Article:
Opinion

Staff editorial (3/28): Laws should not dictate love

On Tuesday and Wednesday, the Supreme Court argued over same-sex marriage cases, including Proposition 8 and the Defense of Marriage Act. Though the ruling may not be determined until late June, the nine justices attempted to solidify an opinion that will impact society for years to come.

Same-sex marriage is the most controversial topic tackled by the Supreme Court since Roe v. Wade in 1973, which legalized abortion. The majority of the 50 states have proactively fought to legalize civil unions, domestic partnerships and same-sex marriage.

However, the act of same-sex marriage is currently legal in 11 states – New York, Massachusetts, Connecticut, District of Columbia, Iowa, Maryland, Maine, New Hampshire, Vermont, Washington and Native American tribal jurisdictions.

Other countries such as Sweden and Belgium have also recognized same-sex marriage. But, there is still a considerable amount of work to be done in order to establish equal marriage rights for all, not just some.

For the better part of the 20th century, gay marriage has been a pressing topic. The individuals for it argue that love is love, no matter what. The individuals against it argue that a marriage between a man and a woman should be the only recognizable union. Many also quote the Bible to emphasize their distaste toward the matter.

The Supreme Court now holds the power to make the ultimate decision on whether gay marriage will be upheld as a legal union in the U.S. The fact that the highest power of the land has decided to take on this case proves how widespread same-sex marriage is.

Supreme Court Justice Sonia Sotomayor said, “What gives the federal government the right to be concerned at all about the definition of marriage?”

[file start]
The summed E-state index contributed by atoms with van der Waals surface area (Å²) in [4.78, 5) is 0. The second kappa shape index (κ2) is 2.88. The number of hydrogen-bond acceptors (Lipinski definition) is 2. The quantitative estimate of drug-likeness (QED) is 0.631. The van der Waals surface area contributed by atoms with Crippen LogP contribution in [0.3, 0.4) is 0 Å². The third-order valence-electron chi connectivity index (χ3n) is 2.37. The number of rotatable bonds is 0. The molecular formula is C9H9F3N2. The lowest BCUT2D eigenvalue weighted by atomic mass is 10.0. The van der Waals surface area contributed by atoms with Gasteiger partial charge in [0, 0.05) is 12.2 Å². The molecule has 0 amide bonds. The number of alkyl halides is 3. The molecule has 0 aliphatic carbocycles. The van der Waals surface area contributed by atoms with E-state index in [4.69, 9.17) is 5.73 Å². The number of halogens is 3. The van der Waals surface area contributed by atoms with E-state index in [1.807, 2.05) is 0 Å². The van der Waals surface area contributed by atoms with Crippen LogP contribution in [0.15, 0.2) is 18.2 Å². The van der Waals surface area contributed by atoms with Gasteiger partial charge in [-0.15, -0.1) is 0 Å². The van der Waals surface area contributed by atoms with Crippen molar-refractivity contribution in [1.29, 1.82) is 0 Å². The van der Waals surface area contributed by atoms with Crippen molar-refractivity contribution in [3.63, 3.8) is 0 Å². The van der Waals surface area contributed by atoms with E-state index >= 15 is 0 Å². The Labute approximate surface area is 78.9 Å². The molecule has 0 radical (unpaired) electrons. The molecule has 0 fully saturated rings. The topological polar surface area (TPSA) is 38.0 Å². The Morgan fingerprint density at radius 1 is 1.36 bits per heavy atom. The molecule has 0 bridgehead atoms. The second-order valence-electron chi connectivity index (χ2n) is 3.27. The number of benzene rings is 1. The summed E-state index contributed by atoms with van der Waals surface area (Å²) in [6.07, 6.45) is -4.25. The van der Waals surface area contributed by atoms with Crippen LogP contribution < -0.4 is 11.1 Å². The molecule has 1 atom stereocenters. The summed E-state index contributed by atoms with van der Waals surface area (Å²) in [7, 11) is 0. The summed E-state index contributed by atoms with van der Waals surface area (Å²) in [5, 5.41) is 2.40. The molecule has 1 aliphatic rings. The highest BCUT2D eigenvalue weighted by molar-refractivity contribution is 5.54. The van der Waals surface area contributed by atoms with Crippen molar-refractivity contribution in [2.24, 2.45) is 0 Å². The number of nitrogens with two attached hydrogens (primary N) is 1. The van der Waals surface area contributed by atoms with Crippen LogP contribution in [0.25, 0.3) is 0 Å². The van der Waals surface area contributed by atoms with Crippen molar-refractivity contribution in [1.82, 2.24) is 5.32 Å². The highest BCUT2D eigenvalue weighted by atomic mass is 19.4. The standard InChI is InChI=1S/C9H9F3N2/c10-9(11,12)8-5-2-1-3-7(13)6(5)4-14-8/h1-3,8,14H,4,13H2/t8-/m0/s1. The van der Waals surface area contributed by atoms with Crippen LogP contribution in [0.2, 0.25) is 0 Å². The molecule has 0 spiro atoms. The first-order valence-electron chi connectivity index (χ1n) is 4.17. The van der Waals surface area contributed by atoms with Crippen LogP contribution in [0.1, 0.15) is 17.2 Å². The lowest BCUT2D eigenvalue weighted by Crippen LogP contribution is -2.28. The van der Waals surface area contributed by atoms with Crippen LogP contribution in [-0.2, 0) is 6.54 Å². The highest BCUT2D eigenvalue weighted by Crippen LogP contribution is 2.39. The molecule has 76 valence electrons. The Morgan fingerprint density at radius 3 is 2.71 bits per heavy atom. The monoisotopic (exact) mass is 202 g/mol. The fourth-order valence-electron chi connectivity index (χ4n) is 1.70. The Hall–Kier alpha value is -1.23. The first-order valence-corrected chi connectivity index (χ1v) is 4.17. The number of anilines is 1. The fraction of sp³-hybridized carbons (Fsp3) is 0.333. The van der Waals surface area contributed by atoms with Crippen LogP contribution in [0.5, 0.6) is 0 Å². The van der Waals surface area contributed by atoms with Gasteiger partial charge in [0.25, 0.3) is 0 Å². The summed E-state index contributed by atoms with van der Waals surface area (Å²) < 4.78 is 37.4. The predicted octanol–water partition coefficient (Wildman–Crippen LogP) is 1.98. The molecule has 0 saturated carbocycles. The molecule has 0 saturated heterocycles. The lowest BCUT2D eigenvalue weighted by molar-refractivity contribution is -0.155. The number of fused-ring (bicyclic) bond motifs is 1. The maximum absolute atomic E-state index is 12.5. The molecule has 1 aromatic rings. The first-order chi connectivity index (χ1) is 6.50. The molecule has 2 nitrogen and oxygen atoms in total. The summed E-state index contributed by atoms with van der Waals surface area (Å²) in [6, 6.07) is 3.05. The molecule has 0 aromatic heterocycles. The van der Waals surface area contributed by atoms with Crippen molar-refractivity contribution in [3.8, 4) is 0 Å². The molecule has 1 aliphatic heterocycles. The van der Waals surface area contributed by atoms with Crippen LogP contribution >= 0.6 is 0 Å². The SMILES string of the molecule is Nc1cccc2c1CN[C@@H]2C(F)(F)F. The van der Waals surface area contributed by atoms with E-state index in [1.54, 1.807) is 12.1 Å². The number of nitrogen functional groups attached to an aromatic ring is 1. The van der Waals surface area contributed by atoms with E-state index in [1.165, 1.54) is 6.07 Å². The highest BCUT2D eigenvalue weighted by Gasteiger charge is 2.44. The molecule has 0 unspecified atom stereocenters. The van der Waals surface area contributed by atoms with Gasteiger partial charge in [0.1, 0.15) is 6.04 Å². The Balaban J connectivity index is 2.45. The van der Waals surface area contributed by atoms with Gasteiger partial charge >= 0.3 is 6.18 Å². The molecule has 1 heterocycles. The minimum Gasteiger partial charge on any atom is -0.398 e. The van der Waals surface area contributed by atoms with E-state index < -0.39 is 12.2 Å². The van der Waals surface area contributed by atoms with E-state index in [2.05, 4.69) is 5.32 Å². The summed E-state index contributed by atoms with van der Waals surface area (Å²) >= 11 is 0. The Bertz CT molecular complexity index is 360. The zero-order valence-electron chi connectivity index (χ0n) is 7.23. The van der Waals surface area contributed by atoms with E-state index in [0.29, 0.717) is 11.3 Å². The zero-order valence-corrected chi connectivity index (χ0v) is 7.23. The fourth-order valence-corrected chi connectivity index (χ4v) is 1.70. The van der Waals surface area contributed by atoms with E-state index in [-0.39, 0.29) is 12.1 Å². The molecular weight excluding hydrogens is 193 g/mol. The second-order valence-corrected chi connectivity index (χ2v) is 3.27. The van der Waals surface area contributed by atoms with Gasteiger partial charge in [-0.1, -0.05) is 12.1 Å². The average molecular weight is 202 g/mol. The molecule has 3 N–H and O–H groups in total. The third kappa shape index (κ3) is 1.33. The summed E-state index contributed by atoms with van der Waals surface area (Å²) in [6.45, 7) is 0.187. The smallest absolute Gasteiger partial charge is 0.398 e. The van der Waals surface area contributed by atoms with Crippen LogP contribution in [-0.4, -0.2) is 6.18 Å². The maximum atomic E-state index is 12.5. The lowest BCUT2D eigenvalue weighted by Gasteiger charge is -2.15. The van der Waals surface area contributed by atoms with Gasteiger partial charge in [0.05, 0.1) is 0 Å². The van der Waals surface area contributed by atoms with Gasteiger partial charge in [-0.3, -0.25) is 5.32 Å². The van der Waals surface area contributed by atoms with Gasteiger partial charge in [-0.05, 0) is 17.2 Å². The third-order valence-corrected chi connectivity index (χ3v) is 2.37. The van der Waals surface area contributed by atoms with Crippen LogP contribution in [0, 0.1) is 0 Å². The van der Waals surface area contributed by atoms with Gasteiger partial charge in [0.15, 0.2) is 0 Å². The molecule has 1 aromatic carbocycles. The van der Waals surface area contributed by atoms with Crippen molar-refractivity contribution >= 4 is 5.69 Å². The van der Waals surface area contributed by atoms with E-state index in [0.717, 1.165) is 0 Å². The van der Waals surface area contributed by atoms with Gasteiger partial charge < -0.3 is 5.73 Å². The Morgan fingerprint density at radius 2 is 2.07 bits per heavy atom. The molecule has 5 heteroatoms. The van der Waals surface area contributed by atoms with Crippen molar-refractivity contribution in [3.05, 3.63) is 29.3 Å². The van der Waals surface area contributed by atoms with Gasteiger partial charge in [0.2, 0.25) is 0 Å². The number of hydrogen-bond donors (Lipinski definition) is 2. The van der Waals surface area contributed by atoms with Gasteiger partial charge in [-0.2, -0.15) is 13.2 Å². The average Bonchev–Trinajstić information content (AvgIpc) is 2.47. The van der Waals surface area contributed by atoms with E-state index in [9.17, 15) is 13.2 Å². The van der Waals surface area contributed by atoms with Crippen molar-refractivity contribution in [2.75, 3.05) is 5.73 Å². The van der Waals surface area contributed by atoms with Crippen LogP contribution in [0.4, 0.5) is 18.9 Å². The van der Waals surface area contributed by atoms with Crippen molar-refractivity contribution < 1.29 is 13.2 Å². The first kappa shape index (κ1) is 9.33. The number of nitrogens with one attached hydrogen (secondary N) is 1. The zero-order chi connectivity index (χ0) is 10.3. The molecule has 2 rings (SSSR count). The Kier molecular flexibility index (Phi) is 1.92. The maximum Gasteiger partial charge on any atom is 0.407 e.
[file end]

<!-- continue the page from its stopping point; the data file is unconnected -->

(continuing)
Sotomayor is correct.

They have no right to impede on sexual orientation. They have no right to impede on relationships. And, they certainly have no right to impede on whom we choose to love.

After two days of arguments over same-sex marriage, results are still inconclusive. Ultimately, the nine justices have agreed to disagree. If the Supreme Court is given the final say on the matter, then a decision needs to be made soon.

America is waiting. Families are waiting. Equality is waiting.

 

Editorials represent the majority view of  The Miami Hurricane editorial board.

March 27, 2013

Reporters

The Miami Hurricane


Around the Web

The series—which will feature experts discussing their groundbreaking research on corals, ocean and atmospheric science, and how climate change is forcing communities to alter their long-range plans—will begin this week. ...

Octavia Bridges, a 20-year veteran of the University of Miami Police Department, has been promoted to oversee crime prevention and community relations on the Coral Gables Campus. ...

The Jan. 6 Capitol insurrection has given social scientists and psychologists another example to examine the behavior and actions of groups. ...

Some experts believe that pent-up demand will push the economy into a rebound after the majority of the U.S. population receives the COVID-19 vaccine. ...

All students are required to test negative for COVID-19 before attending any in-person classes, programs, or work shifts on any University of Miami campus. With the start of classes Monday, here is the critical information students need to know. ...

TMH Twitter
About Us

The Miami Hurricane is the student newspaper of the University of Miami in Coral Gables, Florida. The newspaper is edited and produced by undergraduate students at UM and is published in print every Tuesday.